20. The media of claim 17, wherein the favelet attaches the one or more event handlers further configured to save one or more changes made to the selected content to a location on the first domain.
Description
BACKGROUND

The Internet enables information to be distributed across a wide area through the use of webpages. One or more webpages making up a website can be hosted on computing devices attached to the Internet via various network connections. One or more computing devices can make up a domain. For example, one or more computing devices can be grouped together to form a domain with a single domain name, such as mydomain.com. A website residing on those computing devices is considered part of the domain.

Content from a website on a first domain cannot access content from a second domain. Effectively, there is a cross-domain barrier that prevents the creation of web pages or other content on one domain from integration with another web page from another domain. For example, a user creating an advertisement in one domain could not preview the advertisement as it would look on a webpage from a second domain by overlaying the advertisement on the webpage from the second domain.

SUMMARY

This Summary is provided to introduce a selection of concepts in a simplified form that are further described in the Detailed Description. This Summary is not intended to identify key features or essential features of the claimed subject matter, nor is it intended to be used as an aid in determining the scope of the claimed subject matter.

Embodiments enable content from one website to be integrated with another website despite instances where the websites are associated with separate domains. Upon selecting content to be integrated into another website, a user might navigate to a destination website to which the content is to be integrated. To integrate the selected content into the destination website, a script can be executed within the destination website that retrieves the selected content and displays the selected content on the destination website. Accordingly, a user can view the destination website having the selected content provided by or created within another website.

BRIEF DESCRIPTION OF THE DRAWINGS

Illustrative embodiments of the present invention are described in detail below with reference to the attached drawing figures, which are incorporated by reference herein and wherein:

FIG. 1 depicts a block diagram of an exemplary computing environment suitable for implementing an embodiment of the invention;

FIG. 2 depicts a block diagram of an exemplary network environment suitable for implementing an embodiment of the invention;

FIG. 3 depicts an exemplary web browser, in accordance with an embodiment of the invention;

FIG. 4 depicts an exemplary preview window, in accordance with an embodiment of the invention;

FIG. 5 depicts an exemplary clipboard, in accordance with an embodiment of the invention;

FIG. 6 depicts an exemplary destination website having content from a source website integrated therewith, in accordance with an embodiment of the invention;

FIG. 7 is a flow diagram depicting a method of inserting content from a source website into a destination website, in accordance with an embodiment of the invention;

FIG. 8 is a flow diagram depicting a method of inserting selected content into a website, in accordance with an embodiment of the invention;

FIG. 9 is a flow diagram depicting a method of saving content as selected content, in accordance with an embodiment of the invention; and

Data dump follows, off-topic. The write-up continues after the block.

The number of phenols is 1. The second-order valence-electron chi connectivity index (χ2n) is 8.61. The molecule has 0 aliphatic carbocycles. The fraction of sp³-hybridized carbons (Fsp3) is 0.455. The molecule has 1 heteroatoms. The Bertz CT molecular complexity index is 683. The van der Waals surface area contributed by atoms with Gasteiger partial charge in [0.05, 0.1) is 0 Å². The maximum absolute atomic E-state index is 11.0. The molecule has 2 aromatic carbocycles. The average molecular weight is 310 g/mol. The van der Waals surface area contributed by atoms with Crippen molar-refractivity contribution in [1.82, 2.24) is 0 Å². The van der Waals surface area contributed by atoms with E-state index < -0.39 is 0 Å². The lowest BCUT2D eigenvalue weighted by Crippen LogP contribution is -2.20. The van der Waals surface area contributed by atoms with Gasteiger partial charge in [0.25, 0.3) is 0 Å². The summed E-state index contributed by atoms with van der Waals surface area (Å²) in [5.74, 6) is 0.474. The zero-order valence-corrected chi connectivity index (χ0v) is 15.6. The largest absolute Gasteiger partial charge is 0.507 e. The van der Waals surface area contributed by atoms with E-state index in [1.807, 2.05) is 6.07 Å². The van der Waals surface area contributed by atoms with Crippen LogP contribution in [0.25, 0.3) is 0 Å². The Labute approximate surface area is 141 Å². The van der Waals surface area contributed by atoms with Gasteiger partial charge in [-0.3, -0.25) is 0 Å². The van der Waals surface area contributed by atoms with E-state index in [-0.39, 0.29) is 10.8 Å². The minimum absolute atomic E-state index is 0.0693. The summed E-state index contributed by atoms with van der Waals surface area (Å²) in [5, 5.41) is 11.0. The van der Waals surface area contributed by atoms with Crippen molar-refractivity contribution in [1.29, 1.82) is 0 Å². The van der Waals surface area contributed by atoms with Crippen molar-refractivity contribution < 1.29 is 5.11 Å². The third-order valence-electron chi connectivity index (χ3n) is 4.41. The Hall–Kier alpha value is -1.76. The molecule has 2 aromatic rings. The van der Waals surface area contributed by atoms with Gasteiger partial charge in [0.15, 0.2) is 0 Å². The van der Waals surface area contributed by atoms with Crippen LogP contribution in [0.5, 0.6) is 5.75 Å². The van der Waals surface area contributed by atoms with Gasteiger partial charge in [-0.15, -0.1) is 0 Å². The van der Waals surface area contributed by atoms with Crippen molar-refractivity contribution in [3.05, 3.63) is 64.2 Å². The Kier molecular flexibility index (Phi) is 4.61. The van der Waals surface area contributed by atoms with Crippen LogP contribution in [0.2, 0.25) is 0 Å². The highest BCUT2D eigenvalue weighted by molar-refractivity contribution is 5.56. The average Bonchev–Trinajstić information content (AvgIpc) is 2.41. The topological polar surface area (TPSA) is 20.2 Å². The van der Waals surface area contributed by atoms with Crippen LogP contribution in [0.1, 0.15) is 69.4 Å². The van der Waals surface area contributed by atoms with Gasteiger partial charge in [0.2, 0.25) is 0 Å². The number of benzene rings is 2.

FIG. 10 is a flow diagram depicting a method of displaying selected content from a source website in a destination website, in accordance with an embodiment of the invention.

DETAILED DESCRIPTION

The subject matter of embodiments of the present invention is described with specificity herein to meet statutory requirements. But the description itself is not intended to necessarily limit the scope of the claims. Rather, the claimed subject matter might be embodied in other ways to include different steps or combinations of steps similar to the ones described in this document, in conjunction with other present or future technologies. Terms should not be interpreted as implying any particular order among or between various steps herein disclosed unless and except when the order of individual steps is explicitly described.

Embodiments of the present invention are directed to, among other things, inserting content from a source website into a destination website. Websites can be made up of collections of webpages stored on a server(s) that is part of a domain. Such webpages can include a variety of components. For example, webpages can include HyperText Markup Language (HTML), scripts that are executable as part of the webpage (e.g., a JavaScript), and Cascading Style Sheets (CSS). A source website refers to a website having or being used to generate content to be inserted into another website (i.e., a destination website). That is, a source website provides content (e.g., preexisting content or user-generated content) to be integrated into a destination website. A destination website refers to a website that receives or obtains content provided by a source website. Accordingly, a destination website integrates content provided by a source website into the destination website. Content might be, by way of example and not limitation, text content, image content, video content, animated content, audio content, or a combination thereof In one embodiment, content might be an advertisement, such as an advertisement in the form of HyperText Markup Language (HTML). Content from a source website might be displayed on a destination website through the use of an IFRAME. An IFRAME can provide an additional web browser window embedded within the destination website. The content from the destination website cannot be accessed from the source website when using an IFRAME. Additionally, the content from the source website cannot be access from the destination website when using an IFRAME.